Health transport

How PT networks are handling COVID-19

Comparing different city public transport networks and their COVID-19 responses

I thought I’d cruise the web and see if I could find information on how various cities’ public transport systems worldwide are adapting to COVID-19. This is not an exhaustive list – it’s just a summary from some cities where I could quickly find information.

Obviously it’s important to remember that there are fundamental differences in the overall situation in these cities. We in Australia have it largely under control. The same can’t necessarily be said for Europe and North America.

Some measures are pretty much universal:

  • Enhanced cleaning of vehicles, stops and stations – though shortages of cleaning products and staff has meant some networks closing some stations and/or some parts of some stations
  • Messages encouraging good hygiene: frequent hand-washing, cough and sneeze etiquette
  • Encouraging people not to use the system unless necessary, and to avoid peak hours (stagger trips)

Other measures vary city by city:

CityService levelsHand sanitiser dispensersFace coveringsCapacity limitsFaresBoarding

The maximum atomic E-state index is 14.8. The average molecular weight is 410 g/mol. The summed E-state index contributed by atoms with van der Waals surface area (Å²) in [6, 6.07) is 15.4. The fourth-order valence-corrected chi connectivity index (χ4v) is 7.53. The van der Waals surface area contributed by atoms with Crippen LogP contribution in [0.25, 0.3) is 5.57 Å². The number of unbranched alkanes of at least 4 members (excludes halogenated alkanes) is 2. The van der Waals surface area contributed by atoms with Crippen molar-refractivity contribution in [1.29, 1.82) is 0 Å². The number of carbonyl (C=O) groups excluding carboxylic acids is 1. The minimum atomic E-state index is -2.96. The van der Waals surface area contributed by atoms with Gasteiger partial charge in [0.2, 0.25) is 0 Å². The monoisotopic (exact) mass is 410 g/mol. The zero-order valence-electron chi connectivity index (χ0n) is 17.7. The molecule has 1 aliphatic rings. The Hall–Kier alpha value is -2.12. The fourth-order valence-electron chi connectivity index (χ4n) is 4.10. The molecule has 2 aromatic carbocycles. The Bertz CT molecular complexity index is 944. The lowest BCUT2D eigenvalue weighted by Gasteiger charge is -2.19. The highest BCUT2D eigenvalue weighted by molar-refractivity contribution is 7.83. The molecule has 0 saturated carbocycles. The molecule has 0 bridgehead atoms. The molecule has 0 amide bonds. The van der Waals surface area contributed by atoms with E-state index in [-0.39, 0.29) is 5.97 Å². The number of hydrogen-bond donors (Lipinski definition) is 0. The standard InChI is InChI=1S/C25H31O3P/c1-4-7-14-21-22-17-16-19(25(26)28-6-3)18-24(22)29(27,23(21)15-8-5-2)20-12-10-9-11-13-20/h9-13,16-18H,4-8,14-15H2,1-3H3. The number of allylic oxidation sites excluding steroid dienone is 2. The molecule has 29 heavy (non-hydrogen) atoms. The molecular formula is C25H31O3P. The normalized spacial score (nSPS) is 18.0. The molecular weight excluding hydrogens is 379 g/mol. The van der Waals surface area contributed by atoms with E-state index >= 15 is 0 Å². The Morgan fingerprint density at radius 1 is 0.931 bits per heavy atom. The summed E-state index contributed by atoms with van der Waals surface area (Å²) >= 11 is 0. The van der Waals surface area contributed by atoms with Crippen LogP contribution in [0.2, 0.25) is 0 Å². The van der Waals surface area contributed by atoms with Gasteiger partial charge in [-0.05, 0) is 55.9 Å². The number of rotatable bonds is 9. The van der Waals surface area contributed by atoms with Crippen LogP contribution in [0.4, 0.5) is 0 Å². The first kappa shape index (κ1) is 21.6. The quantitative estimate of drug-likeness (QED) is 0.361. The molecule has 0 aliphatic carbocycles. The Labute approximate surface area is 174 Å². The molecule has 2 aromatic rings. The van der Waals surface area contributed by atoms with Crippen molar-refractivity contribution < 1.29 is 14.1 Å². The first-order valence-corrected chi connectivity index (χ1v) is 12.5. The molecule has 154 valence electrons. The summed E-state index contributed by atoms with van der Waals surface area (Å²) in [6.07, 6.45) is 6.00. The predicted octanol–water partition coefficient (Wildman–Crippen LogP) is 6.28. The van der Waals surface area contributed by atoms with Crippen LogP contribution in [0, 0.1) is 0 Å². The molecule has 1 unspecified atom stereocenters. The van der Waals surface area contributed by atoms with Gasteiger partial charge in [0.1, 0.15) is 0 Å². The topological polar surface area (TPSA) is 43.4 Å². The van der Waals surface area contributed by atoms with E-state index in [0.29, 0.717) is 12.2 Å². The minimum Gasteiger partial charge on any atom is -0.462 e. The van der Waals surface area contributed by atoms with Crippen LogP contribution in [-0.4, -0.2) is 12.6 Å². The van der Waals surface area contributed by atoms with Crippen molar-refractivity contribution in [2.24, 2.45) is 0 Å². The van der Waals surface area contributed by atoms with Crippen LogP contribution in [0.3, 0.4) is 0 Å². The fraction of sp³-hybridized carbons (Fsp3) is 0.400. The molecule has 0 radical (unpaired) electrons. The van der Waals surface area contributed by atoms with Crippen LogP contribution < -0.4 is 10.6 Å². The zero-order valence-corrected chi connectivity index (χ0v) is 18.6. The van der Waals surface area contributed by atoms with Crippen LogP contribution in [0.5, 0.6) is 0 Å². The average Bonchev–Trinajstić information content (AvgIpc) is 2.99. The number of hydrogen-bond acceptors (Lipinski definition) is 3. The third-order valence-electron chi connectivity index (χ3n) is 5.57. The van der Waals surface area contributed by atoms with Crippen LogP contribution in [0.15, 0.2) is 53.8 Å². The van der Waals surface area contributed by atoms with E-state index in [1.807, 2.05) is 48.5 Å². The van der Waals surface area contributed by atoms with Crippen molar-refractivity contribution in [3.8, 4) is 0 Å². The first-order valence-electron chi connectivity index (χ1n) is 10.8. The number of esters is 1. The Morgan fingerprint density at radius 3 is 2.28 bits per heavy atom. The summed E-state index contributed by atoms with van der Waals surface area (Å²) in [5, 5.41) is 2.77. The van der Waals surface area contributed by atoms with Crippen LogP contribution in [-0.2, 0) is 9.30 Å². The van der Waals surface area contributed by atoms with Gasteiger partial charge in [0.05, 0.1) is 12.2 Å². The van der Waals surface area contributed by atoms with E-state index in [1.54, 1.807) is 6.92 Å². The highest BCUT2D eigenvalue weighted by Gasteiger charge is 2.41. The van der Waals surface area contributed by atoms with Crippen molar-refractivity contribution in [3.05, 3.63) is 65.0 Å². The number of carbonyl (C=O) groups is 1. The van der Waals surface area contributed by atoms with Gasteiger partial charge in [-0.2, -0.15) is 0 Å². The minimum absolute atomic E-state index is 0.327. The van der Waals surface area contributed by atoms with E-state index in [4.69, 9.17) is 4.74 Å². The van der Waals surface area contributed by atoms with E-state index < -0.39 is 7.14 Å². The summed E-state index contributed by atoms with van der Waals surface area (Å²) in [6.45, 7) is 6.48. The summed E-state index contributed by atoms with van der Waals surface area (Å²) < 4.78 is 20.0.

New York City MTAReduced, including no all-night subway to enable cleaningCompulsoryNo cash transactions at station boothsRear door boarding of buses
London TFLReduced, in part due to staff availabilityYes, including at all stationsRecommendedNo cash except at a few stations

Some buses free due to rear door boarding
Rear door boarding of buses while driver screens are improved
Vancouver TranslinkYesRecommendedSeat markings and capacity limits on buses and Seabus (ferry)Rear door boarding and free rides were in place, but phased-out from 1st June
Los Angeles MetroReduced service, similar to weekend timetableYesCompulsoryNo fare payment expected on busesBus rear door boarding
Washington MetroReduced service, shorter operating hours. Some stations closedCompulsoryNo fare payment on buses due to rear door boardingFirst and last carriage of trains are closed

Bus rear door boarding
Portland TrimetReduced serviceOn vehiclesCompulsoryBus capacity limitsNo cash on buses
Boston MBTAModified service, including no ferriesCompulsoryBus and trolley (tram) rear door boarding